Aspartame, a non-nutritive sweetener popular since the 1980s, has long been a preferred sugar substitute due to its low-calorie count and its potency—200 times sweeter than sugar. Its ubiquitous presence can be traced in numerous products from diet sodas, cough drops, and chewing gum to certain toothpastes. However, the safety of aspartame has recently come under scrutiny from two international bodies: The International Agency for Research on Cancer (IARC) and the Joint Expert Committee on Food Additives (JECFA). The two committees, which have been independently assessing the risks of aspartame, plan to release their findings on July 14th, 2023.
James Farrell, a gastrointestinal oncologist at the Yale School of Medicine, spoke to the importance of these evaluations, saying, “I think you just have to be aware that there’s a question over this, and the people who’ve raised this question have an objective reason for raising this question…so I think it would be foolish to ignore it.”
The IARC, a subsidiary of the World Health Organization (WHO), conducted an assessment from June 6-13, 2023, to ascertain the potential risks of aspartame as a possible carcinogen. Simultaneously, the JECFA—another committee under the WHO—has been conducting a risk assessment of aspartame from June 27 to July 6, 2023. Their focus primarily lies in determining the safe limits of aspartame consumption in one’s diet.
Despite the ongoing evaluations, Qi Sun, an Associate Professor of Nutrition and Epidemiology at Harvard’s T.H. Chan School of Public Health, suggested that consumers should not be excessively worried, stating, “Whether aspartame can be considered a carcinogen boils down to what kind of evidence we have.”
While the FDA has determined the safe daily intake of aspartame to be 50 milligrams per kilogram of body weight, the extent of potential risk due to long-term, minimal consumption is still ambiguous. This uncertainty has led to the current evaluations by the IARC and JECFA, involving an examination of over 7000 references and around 1300 studies.
The outcome of these evaluations could significantly impact companies like Coca-Cola and PepsiCo, which heavily utilize aspartame in their diet beverages. However, even though the IARC and JECFA are international bodies, the final ruling on aspartame’s safety in the United States will be decided by the FDA.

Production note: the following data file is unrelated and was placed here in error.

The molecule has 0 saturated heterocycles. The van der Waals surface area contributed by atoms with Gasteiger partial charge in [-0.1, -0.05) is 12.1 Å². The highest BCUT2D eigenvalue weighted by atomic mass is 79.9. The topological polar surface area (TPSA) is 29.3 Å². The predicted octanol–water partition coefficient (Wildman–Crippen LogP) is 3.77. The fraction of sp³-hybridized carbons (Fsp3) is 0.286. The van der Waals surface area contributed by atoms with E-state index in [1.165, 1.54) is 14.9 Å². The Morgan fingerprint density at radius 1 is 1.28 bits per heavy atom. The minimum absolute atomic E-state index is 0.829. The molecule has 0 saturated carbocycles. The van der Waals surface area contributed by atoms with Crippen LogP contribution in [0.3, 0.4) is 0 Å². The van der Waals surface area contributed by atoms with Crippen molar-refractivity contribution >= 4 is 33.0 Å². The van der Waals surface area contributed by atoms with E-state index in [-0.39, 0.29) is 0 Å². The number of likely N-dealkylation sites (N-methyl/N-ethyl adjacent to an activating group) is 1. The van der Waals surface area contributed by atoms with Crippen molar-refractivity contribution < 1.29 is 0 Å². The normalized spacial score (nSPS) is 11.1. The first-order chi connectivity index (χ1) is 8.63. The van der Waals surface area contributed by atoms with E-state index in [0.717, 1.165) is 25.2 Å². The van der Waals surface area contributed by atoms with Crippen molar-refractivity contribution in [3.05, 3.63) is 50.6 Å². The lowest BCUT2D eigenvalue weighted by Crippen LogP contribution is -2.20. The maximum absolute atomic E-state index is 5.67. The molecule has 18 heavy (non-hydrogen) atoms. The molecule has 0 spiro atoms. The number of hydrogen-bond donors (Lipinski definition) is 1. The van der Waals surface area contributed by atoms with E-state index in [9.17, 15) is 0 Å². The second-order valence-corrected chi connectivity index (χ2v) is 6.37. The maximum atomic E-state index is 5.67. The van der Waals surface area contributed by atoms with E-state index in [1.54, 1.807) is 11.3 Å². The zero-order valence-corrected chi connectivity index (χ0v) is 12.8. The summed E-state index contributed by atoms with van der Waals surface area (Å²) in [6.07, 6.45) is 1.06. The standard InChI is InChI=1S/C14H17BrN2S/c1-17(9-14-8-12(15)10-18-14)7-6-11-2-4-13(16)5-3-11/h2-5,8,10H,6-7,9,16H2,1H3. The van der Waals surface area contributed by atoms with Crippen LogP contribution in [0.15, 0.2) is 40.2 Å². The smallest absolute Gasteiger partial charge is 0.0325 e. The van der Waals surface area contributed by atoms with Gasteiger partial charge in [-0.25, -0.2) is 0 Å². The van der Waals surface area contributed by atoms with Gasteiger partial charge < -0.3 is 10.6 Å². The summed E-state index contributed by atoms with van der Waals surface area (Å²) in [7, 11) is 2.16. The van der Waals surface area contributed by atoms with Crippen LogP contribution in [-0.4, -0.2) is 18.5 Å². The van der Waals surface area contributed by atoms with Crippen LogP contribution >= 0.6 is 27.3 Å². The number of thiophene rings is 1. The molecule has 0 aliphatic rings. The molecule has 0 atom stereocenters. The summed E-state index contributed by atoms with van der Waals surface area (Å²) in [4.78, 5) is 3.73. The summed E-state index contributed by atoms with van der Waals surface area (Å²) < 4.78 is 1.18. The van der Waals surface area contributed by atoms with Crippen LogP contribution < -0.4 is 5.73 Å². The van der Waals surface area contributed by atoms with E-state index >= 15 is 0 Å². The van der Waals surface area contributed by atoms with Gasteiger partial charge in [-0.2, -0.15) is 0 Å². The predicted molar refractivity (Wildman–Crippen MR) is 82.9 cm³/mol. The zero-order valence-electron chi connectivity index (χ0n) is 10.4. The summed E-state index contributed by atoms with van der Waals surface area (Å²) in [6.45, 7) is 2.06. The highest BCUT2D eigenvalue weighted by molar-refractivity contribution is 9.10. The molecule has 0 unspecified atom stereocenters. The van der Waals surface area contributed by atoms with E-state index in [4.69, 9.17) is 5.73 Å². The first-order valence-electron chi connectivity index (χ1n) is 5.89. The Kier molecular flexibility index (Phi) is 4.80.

Previous studies conducted by the Ramazzini Institute in 2006 and 2007 suggested a dose-related increase in malignant tumors in various organs of rodents due to aspartame, even at exposure rates within the acceptable daily intake. This indicated a potential cancer risk, affirming the necessity of the ongoing evaluations.
However, it’s important to note that while the IARC will make its research globally accessible, it does not issue recommendations or regulations. This responsibility rests with individual governing bodies.
More From Diya
The two separate evaluations by IARC and JECFA play critical roles in understanding the risk profile of aspartame. While the IARC will focus on identifying the potential harm induced by aspartame’s unique properties, the JECFA will study the specific harm that may occur under varying conditions and levels of exposure. Although independent, both studies are essential to painting a comprehensive picture of the risks associated with aspartame consumption.
These results should provide consumers and the scientific community alike with a clearer understanding of whether or not there’s a cause for concern regarding aspartame. The controversial nature of the subject underlines the importance of the upcoming announcement on July 14th, 2023.